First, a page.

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How digitalisation drives growth in challenging environments

1 Dec 2020

David Greenwood, CEO at ISN Solutions, a leading UK IT managed service provider (MSP) with decades of experience of partnering with energy companies operating in remote and challenging environments, elaborates on how digitalisation and emerging technologies can drive the energy sector towards greater profitability.

The energy industry has been at the fore of embracing digital transformation and new technologies. The capabilities of the IIoT (Industrial Internet of Things) has enabled complex, interconnected networks and devices - from image-recognition software to myriad sensors - to leverage valuable insights from gathered data to increase operational and financial efficiencies.

These insights are proving the worth of investment in digital solutions. Equinor, for example, upscaled production with technology at the Johan Sverdrup field, 140 kilometres west of Stavanger, Norway, and benefitted from increased earnings of more than NOK two billion after only one year of implementation. 

Today, Johan Sverdrup operators use tablets in their daily work and the ‘digital twin’ (which is a virtual copy of the platform). Using the power of IIoT, it’s possible for personnel remotely to operate, analyse and optimise how entire platforms are run on portable, handheld devices, vastly improving health and safety as well as decreasing any risk of downtime.

As the energy industry becomes more exposed to competition and unpredictability, emerging technologies, such as artificial intelligence (AI), are being implemented to boost production output and reduce risks of costly human error or machine failure.

How is AI and machine learning driving change in the energy industry?

Where AI is making major impact in challenging environments in particular is the use of machine learning algorithms. This enables computer systems to gather and interpret data autonomously, allowing companies to monitor internal operations and immediately respond to any concerns that may have been overlooked by human operators.

The algorithms’ additional usefulness to the energy industry, and to oil and gas and exploration companies in particular, lies in its ability to learn about the environment it operates in and detect patterns, which companies can then use to test potential impacts of new projects and make quicker, better informed decisions.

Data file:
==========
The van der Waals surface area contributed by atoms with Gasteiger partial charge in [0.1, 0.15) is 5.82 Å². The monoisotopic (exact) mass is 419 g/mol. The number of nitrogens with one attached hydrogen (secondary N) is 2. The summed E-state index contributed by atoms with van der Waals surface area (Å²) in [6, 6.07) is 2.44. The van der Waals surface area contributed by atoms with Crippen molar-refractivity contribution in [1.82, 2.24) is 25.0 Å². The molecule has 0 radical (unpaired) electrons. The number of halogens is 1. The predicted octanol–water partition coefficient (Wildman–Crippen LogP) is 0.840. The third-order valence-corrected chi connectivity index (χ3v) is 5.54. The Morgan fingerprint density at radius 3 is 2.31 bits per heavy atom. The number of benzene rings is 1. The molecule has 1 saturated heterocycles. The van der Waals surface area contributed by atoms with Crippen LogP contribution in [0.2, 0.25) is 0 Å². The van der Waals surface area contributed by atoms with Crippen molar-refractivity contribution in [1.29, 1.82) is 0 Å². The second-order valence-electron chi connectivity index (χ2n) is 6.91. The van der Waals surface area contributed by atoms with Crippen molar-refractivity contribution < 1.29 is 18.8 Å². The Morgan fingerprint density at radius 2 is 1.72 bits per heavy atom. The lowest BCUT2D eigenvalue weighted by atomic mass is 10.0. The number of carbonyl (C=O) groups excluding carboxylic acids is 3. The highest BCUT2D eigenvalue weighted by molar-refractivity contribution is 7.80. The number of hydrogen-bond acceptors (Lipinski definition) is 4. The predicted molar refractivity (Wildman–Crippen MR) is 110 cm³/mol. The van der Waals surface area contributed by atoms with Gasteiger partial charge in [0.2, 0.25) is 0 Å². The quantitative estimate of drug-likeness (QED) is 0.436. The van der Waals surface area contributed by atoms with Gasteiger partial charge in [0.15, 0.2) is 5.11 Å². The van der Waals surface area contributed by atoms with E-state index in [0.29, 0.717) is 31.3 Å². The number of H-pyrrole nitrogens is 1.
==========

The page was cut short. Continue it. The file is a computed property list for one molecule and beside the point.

As an example, Shell has used precision drilling, which has allowed personnel to better understand the environment they operate in and has led to faster results and reduction in damage to machinery and plant.

Applying digital solutions and new technologies to the reduction of the environmental impact of oil and gas operations will be of particular importance for the industry’s long-term sustainability.

Perhaps the most innovate example is ExxonMobil’s partnership with the Massachusetts’s Institute of Technology (MIT) to design AI robots for ocean exploration. The application of these robots would be to monitor, map, and analyse the oceans, but they also have the potential to indicate where best to find energy resources in an eco-friendly manner.

Another example of the power of AI is Aker BP’s use of an AI-powered predictive maintenance solution to reduce unplanned downtime, which can cost companies within the region of $2-3 million in a single day for catastrophic asset failures.

But accelerating growth with technology makes companies’ IT infrastructure a critical asset

Widespread deployment of IIoT affords energy companies opportunities for personnel to work more flexibly, access data from anywhere in the world and increase collaboration. However, each additional device accessing a company’s IT system, whether a mobile phone or networked camera, provides another opportunity for hackers to find a way in to the system and cause damage, and this needs to be factored into the resilience planning and implementation of the systems and their WAN (wide area network).

Additionally, as energy companies increasingly deploy and rely on the performance of a plethora of devices and equipment all connected to a single network, it makes critical operations more vulnerable and increases the likelihood of breaches resulting in serious and costly company-wide consequences.

A robust and resilient IT infrastructure is often the forgotten ‘weak link’ in the digital landscape, but critical data and operations must be protected. As evidenced by Thales’ cyberthreat report (February 2020) that the energy industry is one of the most at risk sectors of cyberattacks, it could be argued that the efficacy and security of a company’s network should evolve at an even faster rate than the implementation of new technologies and digitalisation.

If needs be, energy companies can partner with an IT MSP specialising in network resilience and security in challenging environments to help them protect their critical data and avoid the risk of their IT systems becoming obsolete and presenting a serious security threat to a company’s operations. Leading IT MSPs use the best technologies and equipment on the market, so company directors can trust that any software, applications or IT equipment used is safe, reliable and benefitting from the latest security updates and patches, remaining protected as new technologies and digital solutions are implemented.

At ISN Solutions, our team of remote experts deliver round-the-clock support, so business leaders can rest assured that their IT infrastructure is in safe hands while they focus on driving their business forwards, increasing growth and opportunity.